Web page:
Cost and Schedule Top Glazing Concerns

Vitro surveys architects and general contractors about glazing contractor performance

Source: Vitro Architectural Glass, General Contractor Research on Glazing Industry, March 2019. Click on images for larger view.

How can glaziers ensure project success? Stick to the schedule and watch the costs, according to a recent survey of nearly 150 decisionmakers from general contractors and construction management and design firms, published by Vitro Architectural Glass. Vitro officials say they organized the study to better understand purchasing criteria, expectations and improvement areas relative to glazing contractors, glass fabricators and glass manufacturers. 

Schedule

Glazing contracts have a major impact on the success of a project, particularly when it comes to scheduling, according to respondents. An impressive 90 percent said the glazing contract has a high/medium impact on the build schedule, and 84 percent on scheduling plan. Meanwhile, “disrupted project schedule” was cited as the second-highest frequent glazier problem, according to architects and GCs.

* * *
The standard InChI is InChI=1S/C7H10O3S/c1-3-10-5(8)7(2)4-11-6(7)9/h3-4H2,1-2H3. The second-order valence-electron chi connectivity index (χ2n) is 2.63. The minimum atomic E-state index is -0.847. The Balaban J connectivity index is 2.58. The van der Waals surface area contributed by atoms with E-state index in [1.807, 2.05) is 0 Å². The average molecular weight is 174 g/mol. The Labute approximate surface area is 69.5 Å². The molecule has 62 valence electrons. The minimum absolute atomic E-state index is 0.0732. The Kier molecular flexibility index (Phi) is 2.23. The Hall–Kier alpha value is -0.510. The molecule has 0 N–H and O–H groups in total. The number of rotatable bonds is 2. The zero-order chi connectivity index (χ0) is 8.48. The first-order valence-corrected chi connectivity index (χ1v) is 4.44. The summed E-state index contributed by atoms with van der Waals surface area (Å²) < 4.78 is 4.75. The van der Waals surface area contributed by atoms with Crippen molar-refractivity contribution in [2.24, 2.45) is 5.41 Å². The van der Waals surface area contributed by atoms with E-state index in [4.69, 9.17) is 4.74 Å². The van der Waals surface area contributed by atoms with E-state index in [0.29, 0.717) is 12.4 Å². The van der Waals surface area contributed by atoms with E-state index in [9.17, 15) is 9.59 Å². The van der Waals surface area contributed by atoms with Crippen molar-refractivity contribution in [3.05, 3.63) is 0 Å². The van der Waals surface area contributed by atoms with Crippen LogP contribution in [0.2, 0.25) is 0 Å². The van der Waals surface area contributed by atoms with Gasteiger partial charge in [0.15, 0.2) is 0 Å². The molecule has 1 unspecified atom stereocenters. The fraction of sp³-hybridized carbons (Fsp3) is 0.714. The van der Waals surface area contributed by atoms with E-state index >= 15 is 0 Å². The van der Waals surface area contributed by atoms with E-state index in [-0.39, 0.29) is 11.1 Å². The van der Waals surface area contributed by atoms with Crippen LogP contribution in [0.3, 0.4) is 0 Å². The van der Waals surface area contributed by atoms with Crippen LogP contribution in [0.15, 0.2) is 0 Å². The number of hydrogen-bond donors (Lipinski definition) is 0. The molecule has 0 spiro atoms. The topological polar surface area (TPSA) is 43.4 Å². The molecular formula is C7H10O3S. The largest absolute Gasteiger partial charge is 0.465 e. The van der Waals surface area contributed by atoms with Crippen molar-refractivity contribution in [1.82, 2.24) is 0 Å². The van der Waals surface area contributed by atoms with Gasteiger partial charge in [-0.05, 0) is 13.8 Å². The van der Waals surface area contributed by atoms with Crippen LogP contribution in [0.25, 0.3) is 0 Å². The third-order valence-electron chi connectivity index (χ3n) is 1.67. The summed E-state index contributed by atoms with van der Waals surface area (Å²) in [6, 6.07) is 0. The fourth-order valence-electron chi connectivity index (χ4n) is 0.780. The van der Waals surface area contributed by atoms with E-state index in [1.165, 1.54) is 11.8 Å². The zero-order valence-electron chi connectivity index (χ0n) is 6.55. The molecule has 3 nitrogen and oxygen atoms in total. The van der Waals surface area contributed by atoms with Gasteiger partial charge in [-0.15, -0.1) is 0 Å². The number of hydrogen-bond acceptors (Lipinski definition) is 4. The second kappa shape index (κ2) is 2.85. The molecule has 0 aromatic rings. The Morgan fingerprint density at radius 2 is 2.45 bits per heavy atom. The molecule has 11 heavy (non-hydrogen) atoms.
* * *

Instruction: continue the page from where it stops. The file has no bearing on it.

“The project can’t move to interior trades until glass and panels go on. … It is a critical inflection point of the project. Not many other trades will be in this category—maybe the roofing,” says Pat Kenny, vice president of marketing for Vitro. 

However, sticking to a schedule can be a challenge for glazing firms, due to late purchasing. Forty percent of respondents said glazing contracts are generally purchased during the construction build phase and another 39 percent said during the bidding phase. With most purchases occurring in later stages of the process, traditional glazing pre-jobsite activities such as shop drawings and material purchases are likely to be compressed, according to the survey.

“In the construction phase, building has already started. Even so, 40 percent are still buying façade. This puts a lot of pressure on the supply,” says Kenny. 

Costs

While scheduling proves essential once a project starts, price is the top differentiator among glaziers during the bid process, according to the survey. About two-thirds of respondents cited contract price as key criteria for selecting glazing, followed by quality of finished work at 53 percent. Similarly, when asked about the most frequent problems in the last five years with glaziers, “too expensive” topped the list at 45 percent. 

While price may be a differentiator in selecting a glazier, quality is necessary to keep costs down during the process, says Kenny. “Anytime the quality isn’t there, when there is any type of issue, everybody’s margins start to go down,” he says. “It is very expensive to retrofit and rework.”